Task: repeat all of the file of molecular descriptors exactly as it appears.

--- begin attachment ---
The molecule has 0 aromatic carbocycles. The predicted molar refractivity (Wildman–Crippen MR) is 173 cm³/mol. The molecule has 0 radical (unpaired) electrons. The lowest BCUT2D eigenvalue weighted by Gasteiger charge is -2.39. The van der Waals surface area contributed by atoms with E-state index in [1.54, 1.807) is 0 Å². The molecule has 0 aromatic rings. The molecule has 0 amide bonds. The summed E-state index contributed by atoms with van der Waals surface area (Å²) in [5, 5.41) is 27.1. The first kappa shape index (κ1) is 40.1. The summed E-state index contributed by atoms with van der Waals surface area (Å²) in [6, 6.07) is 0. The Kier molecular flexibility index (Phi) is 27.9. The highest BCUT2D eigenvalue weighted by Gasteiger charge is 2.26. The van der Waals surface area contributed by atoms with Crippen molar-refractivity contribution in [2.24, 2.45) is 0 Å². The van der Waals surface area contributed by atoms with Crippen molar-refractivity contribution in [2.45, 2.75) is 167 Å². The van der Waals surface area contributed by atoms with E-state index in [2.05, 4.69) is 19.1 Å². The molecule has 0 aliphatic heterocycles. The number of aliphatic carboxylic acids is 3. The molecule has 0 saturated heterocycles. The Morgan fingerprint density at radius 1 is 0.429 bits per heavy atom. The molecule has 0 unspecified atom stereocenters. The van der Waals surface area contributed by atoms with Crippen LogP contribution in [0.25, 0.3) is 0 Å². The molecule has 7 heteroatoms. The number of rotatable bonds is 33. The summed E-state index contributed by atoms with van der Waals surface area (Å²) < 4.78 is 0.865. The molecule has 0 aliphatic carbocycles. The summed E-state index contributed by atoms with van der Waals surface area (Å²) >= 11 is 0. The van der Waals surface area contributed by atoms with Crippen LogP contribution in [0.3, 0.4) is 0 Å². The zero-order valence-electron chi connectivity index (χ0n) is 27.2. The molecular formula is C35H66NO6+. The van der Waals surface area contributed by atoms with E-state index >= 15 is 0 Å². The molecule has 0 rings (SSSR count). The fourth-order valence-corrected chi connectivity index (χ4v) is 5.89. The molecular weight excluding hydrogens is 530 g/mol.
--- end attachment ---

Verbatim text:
The molecule has 0 aromatic carbocycles. The predicted molar refractivity (Wildman–Crippen MR) is 173 cm³/mol. The molecule has 0 radical (unpaired) electrons. The lowest BCUT2D eigenvalue weighted by Gasteiger charge is -2.39. The van der Waals surface area contributed by atoms with E-state index in [1.54, 1.807) is 0 Å². The molecule has 0 aromatic rings. The molecule has 0 amide bonds. The summed E-state index contributed by atoms with van der Waals surface area (Å²) in [5, 5.41) is 27.1. The first kappa shape index (κ1) is 40.1. The summed E-state index contributed by atoms with van der Waals surface area (Å²) in [6, 6.07) is 0. The Kier molecular flexibility index (Phi) is 27.9. The highest BCUT2D eigenvalue weighted by Gasteiger charge is 2.26. The van der Waals surface area contributed by atoms with Crippen molar-refractivity contribution in [2.24, 2.45) is 0 Å². The van der Waals surface area contributed by atoms with Crippen molar-refractivity contribution in [2.45, 2.75) is 167 Å². The van der Waals surface area contributed by atoms with E-state index in [2.05, 4.69) is 19.1 Å². The molecule has 0 aliphatic heterocycles. The number of aliphatic carboxylic acids is 3. The molecule has 0 saturated heterocycles. The Morgan fingerprint density at radius 1 is 0.429 bits per heavy atom. The molecule has 0 unspecified atom stereocenters. The van der Waals surface area contributed by atoms with Crippen LogP contribution in [0.25, 0.3) is 0 Å². The molecule has 7 heteroatoms. The number of rotatable bonds is 33. The summed E-state index contributed by atoms with van der Waals surface area (Å²) < 4.78 is 0.865. The molecule has 0 aliphatic carbocycles. The summed E-state index contributed by atoms with van der Waals surface area (Å²) >= 11 is 0. The van der Waals surface area contributed by atoms with Crippen LogP contribution in [0.3, 0.4) is 0 Å². The zero-order valence-electron chi connectivity index (χ0n) is 27.2. The molecular formula is C35H66NO6+. The van der Waals surface area contributed by atoms with E-state index >= 15 is 0 Å². The molecule has 0 rings (SSSR count). The fourth-order valence-corrected chi connectivity index (χ4v) is 5.89. The molecular weight excluding hydrogens is 530 g/mol.